Author: Jean

Long Key, Florida, Is Getting a Second Chance

Long Key, Florida, Is Getting a Second Chance

A tiny Florida beach town is rebuilding after a hurricane. Is it becoming a preserve of the rich?

After Hurricane Irma ravaged southeast Florida last year, some locals realized that their small beach town could benefit from being a bit more conservative in its attitude toward development. That may be one of the reasons the town of Long Key, Florida, was one of the first in the state to be designated as a “historic district” under a state law that protects places like Long Key from urban development. Now, just a few years later, the town is getting a second chance.

“It has come full circle,” says Long Key State Park Manager Steve Stegman.

The town is being touted as a possible home for what activists consider an important piece in the nation’s struggle to create a sustainable urban environment: the preservation of historic homes. As the beach town slowly rebuilds from last fall’s Category 4 hurricane hurricane, it’s poised to be a key destination for preservationists, and one that others can follow.

The beach town is located in the Intracoastal Waterway, east of Jacksonville, Florida, and south of the Everglades National Park. Long Key has been a busy commercial center for most of its history. When it was founded in 1936, it was known as “The Little Queen Key,” an allusion to Long Key Beach, near Coney Island.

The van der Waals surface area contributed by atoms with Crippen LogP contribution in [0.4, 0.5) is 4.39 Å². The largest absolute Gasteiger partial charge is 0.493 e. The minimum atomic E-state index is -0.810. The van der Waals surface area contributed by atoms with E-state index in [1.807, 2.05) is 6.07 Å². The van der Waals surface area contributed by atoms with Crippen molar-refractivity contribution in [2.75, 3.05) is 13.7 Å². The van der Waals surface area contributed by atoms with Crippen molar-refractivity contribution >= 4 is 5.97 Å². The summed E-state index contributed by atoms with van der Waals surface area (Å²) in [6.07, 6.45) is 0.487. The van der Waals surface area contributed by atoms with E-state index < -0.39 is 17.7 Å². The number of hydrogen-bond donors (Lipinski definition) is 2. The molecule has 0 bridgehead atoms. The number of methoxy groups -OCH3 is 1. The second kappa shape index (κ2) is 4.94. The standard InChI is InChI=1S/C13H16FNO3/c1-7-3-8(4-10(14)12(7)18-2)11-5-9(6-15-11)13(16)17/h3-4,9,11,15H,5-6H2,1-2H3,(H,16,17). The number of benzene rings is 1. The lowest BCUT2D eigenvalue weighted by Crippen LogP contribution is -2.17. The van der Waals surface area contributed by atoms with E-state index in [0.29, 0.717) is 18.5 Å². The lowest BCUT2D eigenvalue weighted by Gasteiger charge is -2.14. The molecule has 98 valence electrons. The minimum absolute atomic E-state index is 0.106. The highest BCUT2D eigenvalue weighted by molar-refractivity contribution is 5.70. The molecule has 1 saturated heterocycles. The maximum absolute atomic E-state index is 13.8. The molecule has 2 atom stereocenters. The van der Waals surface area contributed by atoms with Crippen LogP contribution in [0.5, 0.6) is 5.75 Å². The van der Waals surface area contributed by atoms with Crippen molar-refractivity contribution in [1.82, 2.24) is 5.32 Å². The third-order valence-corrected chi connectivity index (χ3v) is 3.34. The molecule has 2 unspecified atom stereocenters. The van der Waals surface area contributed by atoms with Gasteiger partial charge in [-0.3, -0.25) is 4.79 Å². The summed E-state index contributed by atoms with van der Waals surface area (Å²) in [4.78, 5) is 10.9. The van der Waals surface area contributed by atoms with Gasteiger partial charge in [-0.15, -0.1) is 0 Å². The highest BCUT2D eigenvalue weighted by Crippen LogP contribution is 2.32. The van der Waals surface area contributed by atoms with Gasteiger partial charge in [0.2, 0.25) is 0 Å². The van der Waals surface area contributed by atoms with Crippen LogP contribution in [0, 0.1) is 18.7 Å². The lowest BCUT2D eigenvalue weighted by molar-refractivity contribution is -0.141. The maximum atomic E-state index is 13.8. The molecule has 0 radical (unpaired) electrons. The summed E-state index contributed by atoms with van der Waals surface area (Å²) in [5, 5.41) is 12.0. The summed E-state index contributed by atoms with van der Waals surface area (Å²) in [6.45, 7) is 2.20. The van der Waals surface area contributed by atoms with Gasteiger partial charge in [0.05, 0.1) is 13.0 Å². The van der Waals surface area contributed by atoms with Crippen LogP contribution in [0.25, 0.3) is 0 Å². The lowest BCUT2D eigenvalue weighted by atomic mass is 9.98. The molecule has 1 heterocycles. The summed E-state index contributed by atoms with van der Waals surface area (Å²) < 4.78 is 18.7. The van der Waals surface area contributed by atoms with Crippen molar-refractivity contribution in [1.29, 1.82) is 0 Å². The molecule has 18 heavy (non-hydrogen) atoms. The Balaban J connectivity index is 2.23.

Atop a ridge, Long Key has a number of historic cottages, including some that are being restored for their new life as historic homes. (Photo: Long Key State Park)

The state park is home to the Long Key Historic Preservation District, which is comprised of five blocks of cottages that date from the 1920s right up to the present day. Each of the houses has been individually restored from its original state, and the district contains four cottages that are not as well preserved.

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Stegman says the plan is to restore the beachfront cottages to their former glory.

“We want to restore the beach, and make it as much like what it was when it was built, as possible,” Stegman says.

As you drive up the steep hill, there’s a small park on its crest, with a sign that reads “History Museum to the East.” From there, you follow a winding drive on the east side of the Long Key peninsula, where many houses

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